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HACKNEY HISTORY

Drumming legend Jah Bunny tells Emma Bartholomew how meeting his idol as a teenager in Jamaica has stuck with him for the whole of his life. Now aged 69 his story is included in an upcoming Hackney Museum exhibition about how Black musicians have influenced the borough’s cultural scene

Emma Bartholomew hears from John Tomaszewski, 94, who is possibly the last remaining survivor who lived in Dalston’s German Orphanage. He recounts how it was closed down by the British government after a teacher was rumbled recruiting boy scouts for the Hitler Youth Movement

​Children’s author Heather Maisner was just three when she moved into a prefab home in Homerton. She tells Emma Bartholomew about the fond memories she has of community life and a happy childhood there

As the Gazette’s environment correspondent Will McCallum, who works for Greenpeace, publishes a book about ‘How to give up Plastic’, Emma Bartholomew looks back to where the problem first began - at the world’s first ever plastic factory in Hackney Wick, set up by Alexander Parkes.

Jodhi May became the youngest ever recipient of the best actress award at the Cannes Film Festival, aged 12.

As the Kingsland Waste market is about to relaunch in July, Emma Bartholomew looks back at the market which started out as a tool market over a century ago, where you could buy TV sets that “never worked” and a man called Flash would sell the latest in gingham shirts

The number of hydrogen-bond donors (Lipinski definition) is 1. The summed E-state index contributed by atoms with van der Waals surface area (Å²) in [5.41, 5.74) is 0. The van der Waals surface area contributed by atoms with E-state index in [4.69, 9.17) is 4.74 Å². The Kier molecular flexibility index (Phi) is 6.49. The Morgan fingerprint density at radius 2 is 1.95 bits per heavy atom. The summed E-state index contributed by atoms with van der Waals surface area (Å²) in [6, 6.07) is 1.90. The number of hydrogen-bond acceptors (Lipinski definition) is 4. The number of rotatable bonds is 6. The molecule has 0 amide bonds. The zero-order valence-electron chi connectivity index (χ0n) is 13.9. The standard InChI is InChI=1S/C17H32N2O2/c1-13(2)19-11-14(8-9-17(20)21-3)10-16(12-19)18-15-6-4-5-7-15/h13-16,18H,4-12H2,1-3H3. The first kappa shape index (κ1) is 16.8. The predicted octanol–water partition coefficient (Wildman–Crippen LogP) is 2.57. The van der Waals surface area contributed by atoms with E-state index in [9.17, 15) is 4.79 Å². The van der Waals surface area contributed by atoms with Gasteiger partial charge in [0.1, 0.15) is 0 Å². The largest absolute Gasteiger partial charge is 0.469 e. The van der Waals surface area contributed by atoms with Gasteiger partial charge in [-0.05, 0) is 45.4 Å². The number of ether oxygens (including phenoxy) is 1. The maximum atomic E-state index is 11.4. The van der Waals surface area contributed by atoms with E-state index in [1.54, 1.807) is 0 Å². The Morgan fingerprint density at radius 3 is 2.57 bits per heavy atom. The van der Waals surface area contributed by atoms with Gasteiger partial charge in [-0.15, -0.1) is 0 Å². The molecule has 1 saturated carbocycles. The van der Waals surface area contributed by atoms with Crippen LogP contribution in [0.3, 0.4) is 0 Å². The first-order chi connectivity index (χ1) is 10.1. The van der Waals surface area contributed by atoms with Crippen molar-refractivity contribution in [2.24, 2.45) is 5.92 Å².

As Meghan and Harry prepare to get hitched, Emma Bartholomew looks back at how Hackney celebrated his mum and dad’s royal nuptials, with street parties, majorettes – and an anti-monarchist festival in Clissold Park that was delicately called Funk The Wedding

Seats sold out for a two-hour keep-fit performance by the Stoke Newington’s Women’s Institute.

Martin Goodrich tells the Gazette about the mural he helped create in Daubeney Road – which could be given protected status if campaigners get their way.

A film about former East End gangster and Kray twin hitman Fred Forman has been had its premiere screening at the East End Film Festival. Fred, now a reformed character, tells Emma Bartholomew about being a ‘respectable’ criminal and the 1983 Shoreditch Security Express heist.

A Dalston vicar asked parishioners to send him postcards stating what they thought about prison sentences.

The man accused of murdering “Father Christmas” appeared in court this week 60 years ago.

Emma Bartholomew discovers how a boxing match between two women sparked outrage in Hackney 90 years ago – with the mayor blasting the idea as ‘gratification of the sensual ideas of a crowd of vulgar men’, and the home secretary lamenting his inability to step in

Tory Environment Secretary Nicholas Ridley ordered the closure of Hackney Council’s house building department.

Tory and Labour councillors were furious that “hard-up” Hackney Council was planning to give a £150,000 gift to buy the Hackney Empire from bingo giant Mecca.

Lavinia Co-op travelled the world as part of radical drag troupe Bloolips and performed at venues from Jackson’s Lane to the Empire. As photos and memorabilia from the group’s remarkable past go on show at Hackney Museum, he tells Emma Bartholomew his story